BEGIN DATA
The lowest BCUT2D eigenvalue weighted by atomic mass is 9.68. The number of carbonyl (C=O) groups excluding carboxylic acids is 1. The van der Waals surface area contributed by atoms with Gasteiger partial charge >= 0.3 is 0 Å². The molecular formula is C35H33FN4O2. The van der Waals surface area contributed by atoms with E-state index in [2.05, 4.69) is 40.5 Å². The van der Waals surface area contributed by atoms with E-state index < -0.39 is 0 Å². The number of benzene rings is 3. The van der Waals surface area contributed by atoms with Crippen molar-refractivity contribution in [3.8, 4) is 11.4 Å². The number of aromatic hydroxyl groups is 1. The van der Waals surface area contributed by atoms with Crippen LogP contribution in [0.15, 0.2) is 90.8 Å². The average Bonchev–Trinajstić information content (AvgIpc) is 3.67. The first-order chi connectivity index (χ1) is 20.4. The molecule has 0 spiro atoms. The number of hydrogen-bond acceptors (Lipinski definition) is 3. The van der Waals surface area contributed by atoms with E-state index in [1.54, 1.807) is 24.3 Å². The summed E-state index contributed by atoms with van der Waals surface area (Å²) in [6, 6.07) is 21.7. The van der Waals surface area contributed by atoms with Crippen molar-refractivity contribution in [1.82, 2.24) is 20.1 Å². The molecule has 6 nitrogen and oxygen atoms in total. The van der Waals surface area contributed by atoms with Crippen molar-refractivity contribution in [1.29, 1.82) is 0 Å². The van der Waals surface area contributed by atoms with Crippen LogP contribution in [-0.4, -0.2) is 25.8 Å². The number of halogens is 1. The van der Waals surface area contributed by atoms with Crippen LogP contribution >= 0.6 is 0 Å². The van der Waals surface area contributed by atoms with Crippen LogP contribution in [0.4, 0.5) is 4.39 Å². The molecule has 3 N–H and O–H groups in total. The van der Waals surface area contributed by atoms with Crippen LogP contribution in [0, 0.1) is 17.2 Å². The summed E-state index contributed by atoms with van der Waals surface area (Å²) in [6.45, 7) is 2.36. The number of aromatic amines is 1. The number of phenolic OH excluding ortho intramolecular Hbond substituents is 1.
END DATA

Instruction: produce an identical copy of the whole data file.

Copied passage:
The lowest BCUT2D eigenvalue weighted by atomic mass is 9.68. The number of carbonyl (C=O) groups excluding carboxylic acids is 1. The van der Waals surface area contributed by atoms with Gasteiger partial charge >= 0.3 is 0 Å². The molecular formula is C35H33FN4O2. The van der Waals surface area contributed by atoms with E-state index in [2.05, 4.69) is 40.5 Å². The van der Waals surface area contributed by atoms with E-state index < -0.39 is 0 Å². The number of benzene rings is 3. The van der Waals surface area contributed by atoms with Crippen molar-refractivity contribution in [3.8, 4) is 11.4 Å². The number of aromatic hydroxyl groups is 1. The van der Waals surface area contributed by atoms with Crippen LogP contribution in [0.15, 0.2) is 90.8 Å². The average Bonchev–Trinajstić information content (AvgIpc) is 3.67. The first-order chi connectivity index (χ1) is 20.4. The molecule has 0 spiro atoms. The number of hydrogen-bond acceptors (Lipinski definition) is 3. The van der Waals surface area contributed by atoms with E-state index in [1.54, 1.807) is 24.3 Å². The summed E-state index contributed by atoms with van der Waals surface area (Å²) in [6, 6.07) is 21.7. The van der Waals surface area contributed by atoms with Crippen molar-refractivity contribution in [1.82, 2.24) is 20.1 Å². The molecule has 6 nitrogen and oxygen atoms in total. The van der Waals surface area contributed by atoms with Crippen molar-refractivity contribution in [1.29, 1.82) is 0 Å². The van der Waals surface area contributed by atoms with Crippen LogP contribution in [-0.4, -0.2) is 25.8 Å². The number of halogens is 1. The van der Waals surface area contributed by atoms with Crippen LogP contribution >= 0.6 is 0 Å². The van der Waals surface area contributed by atoms with Crippen LogP contribution in [0.4, 0.5) is 4.39 Å². The molecule has 3 N–H and O–H groups in total. The van der Waals surface area contributed by atoms with Crippen LogP contribution in [0, 0.1) is 17.2 Å². The summed E-state index contributed by atoms with van der Waals surface area (Å²) in [6.45, 7) is 2.36. The number of aromatic amines is 1. The number of phenolic OH excluding ortho intramolecular Hbond substituents is 1.